As helpful as technology can be, it can also be part of the problem. 56% of people surveyed said they feel guilty if they are not working when they have time off. 80% stated they check their email regularly when they are on holiday or vacation. In order for time off to be successful people need to unplug from devices, email, social media, and anything related to work.

If employees cannot disconnect themselves, some companies do it for them. The Huffington Post deletes every email that an employee receives while they are out of the office and requests that the sender contact the person again when they are back in the office. This is their attempt at making sure that employees need no reason to check their email while they are away and to make sure they are not overwhelmed when they return.

Do not work

When you have time off, do not work or think about work. The time should be for you to destress and enjoy activities outside of work. Unfortunately, about 83% of American work during their time off.

Plan ahead

In order to enjoy time off, it cannot be stressful. Part of managing that stress is planning ahead, at least a month in advance. Research shows that people who plan ahead are much happier than those who do not.

Change the culture

No matter what position you have in a company, you can do our part to try to change the culture of the company. You can create opportunities to discuss your company’s leave policies so that employees are successfully taking time off. Companies and employees can also work together to help manage technology, responsibilities, and the amount of work that is left when an employee returns so that the employee can have stress free time off and return to work.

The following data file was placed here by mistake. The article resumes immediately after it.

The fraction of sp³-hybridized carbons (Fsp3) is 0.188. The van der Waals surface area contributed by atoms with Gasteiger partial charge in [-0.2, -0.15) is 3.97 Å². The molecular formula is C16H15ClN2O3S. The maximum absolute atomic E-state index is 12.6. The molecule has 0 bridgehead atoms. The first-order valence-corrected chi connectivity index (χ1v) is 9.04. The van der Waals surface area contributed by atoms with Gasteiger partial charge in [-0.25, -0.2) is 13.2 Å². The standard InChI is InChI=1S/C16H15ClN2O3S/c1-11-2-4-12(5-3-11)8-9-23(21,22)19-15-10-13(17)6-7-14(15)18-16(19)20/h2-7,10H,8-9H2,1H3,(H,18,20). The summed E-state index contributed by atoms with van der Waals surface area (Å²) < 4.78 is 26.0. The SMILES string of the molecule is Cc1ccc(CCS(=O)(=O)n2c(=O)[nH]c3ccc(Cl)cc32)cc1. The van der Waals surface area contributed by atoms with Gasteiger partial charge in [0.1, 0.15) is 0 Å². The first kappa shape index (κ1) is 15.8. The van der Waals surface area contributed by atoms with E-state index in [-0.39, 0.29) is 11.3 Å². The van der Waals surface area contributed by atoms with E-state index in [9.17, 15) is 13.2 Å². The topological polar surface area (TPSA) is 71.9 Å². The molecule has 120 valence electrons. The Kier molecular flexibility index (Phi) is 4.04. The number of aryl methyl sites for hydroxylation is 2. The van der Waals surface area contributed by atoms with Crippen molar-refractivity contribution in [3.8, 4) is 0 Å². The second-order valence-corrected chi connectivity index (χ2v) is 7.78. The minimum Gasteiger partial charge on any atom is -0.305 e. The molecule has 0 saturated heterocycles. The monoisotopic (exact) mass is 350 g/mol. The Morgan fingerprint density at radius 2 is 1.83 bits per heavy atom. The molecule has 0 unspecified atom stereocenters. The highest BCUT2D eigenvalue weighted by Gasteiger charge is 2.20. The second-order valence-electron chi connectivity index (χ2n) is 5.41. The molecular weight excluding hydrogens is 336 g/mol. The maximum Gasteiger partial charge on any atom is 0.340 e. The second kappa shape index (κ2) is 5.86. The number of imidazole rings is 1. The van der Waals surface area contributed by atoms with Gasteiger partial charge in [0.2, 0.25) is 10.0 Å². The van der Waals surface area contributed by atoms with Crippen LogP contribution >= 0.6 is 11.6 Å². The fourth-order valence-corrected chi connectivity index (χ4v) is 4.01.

While not all trips are successful, 94% of them are when people plan ahead, go far from work, feel safe, and create relationships on the trip. While companies cannot control all of those things, they can work with employees to help create policies that support them.

Hopefully after reading this, you are already planning where you will be going next and how you are going to try to get your employees and coworkers to take more time off too.

A well planned vacation can be just the thing to improve your engagement and your well-being. And odds are, you might just get that raise you’ve been hoping for. Bon voyage!

Download the eBook and find out what makes people happy to go to work every day and give their best, with real answers from employees across the world.

Image licensed from Depositphotos.com